/dev/sda1               2048     206847    204800   100M  7 HPFS/NTFS/exFAT # <----------------------------- Windows 7 boot partition
    /dev/sda2             206848  512206847 512000000 244,1G  7 HPFS/NTFS/exFAT # <----------------------------- Windows 7 data partition
    /dev/sda3         1433808894 1953523711 519714818 247,8G  5 Esteso # <----------------------------- Ubuntu Linux
    /dev/sda4          512206848 1433808893 921602046 439,5G 83 Linux  # <-------------------------- openSUSE Linux 15.1
    /dev/sda5   *     1433808896 1434787839    978944   478M 83 Linux # <----------------------------- /boot partition made from Ubuntu
    /dev/sda6         1434789888 1953523711 518733824 247,4G 83 Linux # <----------------------------- Ubuntu Linux
    
    Partition 3 does not start on physical sector boundary.
    Partition table entries are not in disk order.
    
    
    Disk /dev/sdb: 931,5 GiB, 1000204886016 bytes, 1953525168 sectors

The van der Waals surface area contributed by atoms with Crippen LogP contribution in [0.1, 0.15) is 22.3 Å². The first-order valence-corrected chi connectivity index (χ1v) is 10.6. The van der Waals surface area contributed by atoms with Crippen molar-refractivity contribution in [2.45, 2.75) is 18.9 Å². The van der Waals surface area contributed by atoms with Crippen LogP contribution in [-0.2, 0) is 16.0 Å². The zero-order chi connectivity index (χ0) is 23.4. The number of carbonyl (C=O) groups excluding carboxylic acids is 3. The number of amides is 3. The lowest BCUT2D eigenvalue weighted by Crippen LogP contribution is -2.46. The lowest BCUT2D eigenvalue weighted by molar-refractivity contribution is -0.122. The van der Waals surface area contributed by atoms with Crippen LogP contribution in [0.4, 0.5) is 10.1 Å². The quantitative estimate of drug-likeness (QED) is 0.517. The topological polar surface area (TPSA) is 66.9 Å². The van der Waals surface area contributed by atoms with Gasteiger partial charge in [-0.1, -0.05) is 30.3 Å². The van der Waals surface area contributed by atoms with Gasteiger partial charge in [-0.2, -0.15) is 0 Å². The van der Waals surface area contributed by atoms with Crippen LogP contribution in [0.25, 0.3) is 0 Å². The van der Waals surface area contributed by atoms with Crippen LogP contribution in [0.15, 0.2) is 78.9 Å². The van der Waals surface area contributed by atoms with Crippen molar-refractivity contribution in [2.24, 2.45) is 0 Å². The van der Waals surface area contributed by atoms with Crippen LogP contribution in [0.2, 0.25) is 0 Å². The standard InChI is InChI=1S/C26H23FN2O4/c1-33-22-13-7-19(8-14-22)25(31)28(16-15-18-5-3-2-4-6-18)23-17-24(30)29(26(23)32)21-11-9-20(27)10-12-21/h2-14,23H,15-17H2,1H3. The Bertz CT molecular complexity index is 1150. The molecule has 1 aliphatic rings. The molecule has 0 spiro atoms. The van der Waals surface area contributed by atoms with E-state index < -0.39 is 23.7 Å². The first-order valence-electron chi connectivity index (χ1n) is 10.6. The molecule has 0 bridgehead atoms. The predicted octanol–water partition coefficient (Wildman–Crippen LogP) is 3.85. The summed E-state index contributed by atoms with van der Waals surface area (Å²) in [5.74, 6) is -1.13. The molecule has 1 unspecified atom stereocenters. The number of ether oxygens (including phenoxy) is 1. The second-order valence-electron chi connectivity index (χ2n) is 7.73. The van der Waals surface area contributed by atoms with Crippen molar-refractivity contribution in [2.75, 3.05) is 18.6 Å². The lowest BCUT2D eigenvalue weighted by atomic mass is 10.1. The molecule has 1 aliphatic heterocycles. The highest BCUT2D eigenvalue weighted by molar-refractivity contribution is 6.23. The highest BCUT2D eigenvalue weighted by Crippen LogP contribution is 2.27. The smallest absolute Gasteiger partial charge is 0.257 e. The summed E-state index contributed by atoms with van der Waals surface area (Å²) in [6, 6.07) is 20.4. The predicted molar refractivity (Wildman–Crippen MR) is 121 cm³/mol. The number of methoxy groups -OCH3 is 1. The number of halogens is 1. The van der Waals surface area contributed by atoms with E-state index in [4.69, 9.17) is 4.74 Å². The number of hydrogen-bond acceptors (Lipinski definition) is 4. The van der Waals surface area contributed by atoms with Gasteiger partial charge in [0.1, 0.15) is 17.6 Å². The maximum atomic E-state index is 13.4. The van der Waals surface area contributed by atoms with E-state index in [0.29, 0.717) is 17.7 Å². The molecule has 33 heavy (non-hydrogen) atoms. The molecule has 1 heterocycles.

Disk model: CT1000MX500SSD1 
    Units: sectors of 1 * 512 = 512 bytes
    Sector size (logical/physical): 512 bytes / 4096 bytes
    I/O size (minimum/optimal): 4096 bytes / 4096 bytes
    Disklabel type: dos
    Disk identifier: 0x916ff918
    
    Dispositivo Avvio     Start       Fine    Settori   Size Id Tipo
    /dev/sdb1   *          2048  921602047  921600000 439,5G  7 HPFS/NTFS/exFAT # <----------------------------- Windows 7 main partition
    /dev/sdb2         921602048 1953519615 1031917568 492,1G  7 HPFS/NTFS/exFAT # <----------------------------- Windows 7 data partition
    $



    Thank you very much for your kind help,

    Best Regards

    hawake